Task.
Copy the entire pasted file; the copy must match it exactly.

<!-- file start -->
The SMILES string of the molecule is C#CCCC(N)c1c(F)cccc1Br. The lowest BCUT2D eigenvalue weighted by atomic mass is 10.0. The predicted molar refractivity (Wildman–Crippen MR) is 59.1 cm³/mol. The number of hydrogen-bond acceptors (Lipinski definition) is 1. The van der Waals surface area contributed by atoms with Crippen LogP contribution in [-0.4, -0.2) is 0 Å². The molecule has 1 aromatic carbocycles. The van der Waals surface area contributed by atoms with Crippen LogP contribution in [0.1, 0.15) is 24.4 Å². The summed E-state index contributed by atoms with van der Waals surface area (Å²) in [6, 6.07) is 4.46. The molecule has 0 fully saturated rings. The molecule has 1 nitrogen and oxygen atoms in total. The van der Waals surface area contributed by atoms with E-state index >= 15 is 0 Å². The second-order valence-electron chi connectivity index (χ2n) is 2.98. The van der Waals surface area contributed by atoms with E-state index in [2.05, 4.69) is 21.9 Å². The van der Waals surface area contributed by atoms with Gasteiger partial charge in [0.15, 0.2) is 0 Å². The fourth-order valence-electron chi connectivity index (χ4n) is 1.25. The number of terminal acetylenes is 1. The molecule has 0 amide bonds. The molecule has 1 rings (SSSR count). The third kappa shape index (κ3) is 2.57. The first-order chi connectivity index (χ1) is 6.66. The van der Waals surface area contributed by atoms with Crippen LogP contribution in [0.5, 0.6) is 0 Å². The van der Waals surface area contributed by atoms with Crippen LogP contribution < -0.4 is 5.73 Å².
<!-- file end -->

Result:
The SMILES string of the molecule is C#CCCC(N)c1c(F)cccc1Br. The lowest BCUT2D eigenvalue weighted by atomic mass is 10.0. The predicted molar refractivity (Wildman–Crippen MR) is 59.1 cm³/mol. The number of hydrogen-bond acceptors (Lipinski definition) is 1. The van der Waals surface area contributed by atoms with Crippen LogP contribution in [-0.4, -0.2) is 0 Å². The molecule has 1 aromatic carbocycles. The van der Waals surface area contributed by atoms with Crippen LogP contribution in [0.1, 0.15) is 24.4 Å². The summed E-state index contributed by atoms with van der Waals surface area (Å²) in [6, 6.07) is 4.46. The molecule has 0 fully saturated rings. The molecule has 1 nitrogen and oxygen atoms in total. The van der Waals surface area contributed by atoms with E-state index >= 15 is 0 Å². The second-order valence-electron chi connectivity index (χ2n) is 2.98. The van der Waals surface area contributed by atoms with E-state index in [2.05, 4.69) is 21.9 Å². The van der Waals surface area contributed by atoms with Gasteiger partial charge in [0.15, 0.2) is 0 Å². The fourth-order valence-electron chi connectivity index (χ4n) is 1.25. The number of terminal acetylenes is 1. The molecule has 0 amide bonds. The molecule has 1 rings (SSSR count). The third kappa shape index (κ3) is 2.57. The first-order chi connectivity index (χ1) is 6.66. The van der Waals surface area contributed by atoms with Crippen LogP contribution in [0.5, 0.6) is 0 Å². The van der Waals surface area contributed by atoms with Crippen LogP contribution < -0.4 is 5.73 Å².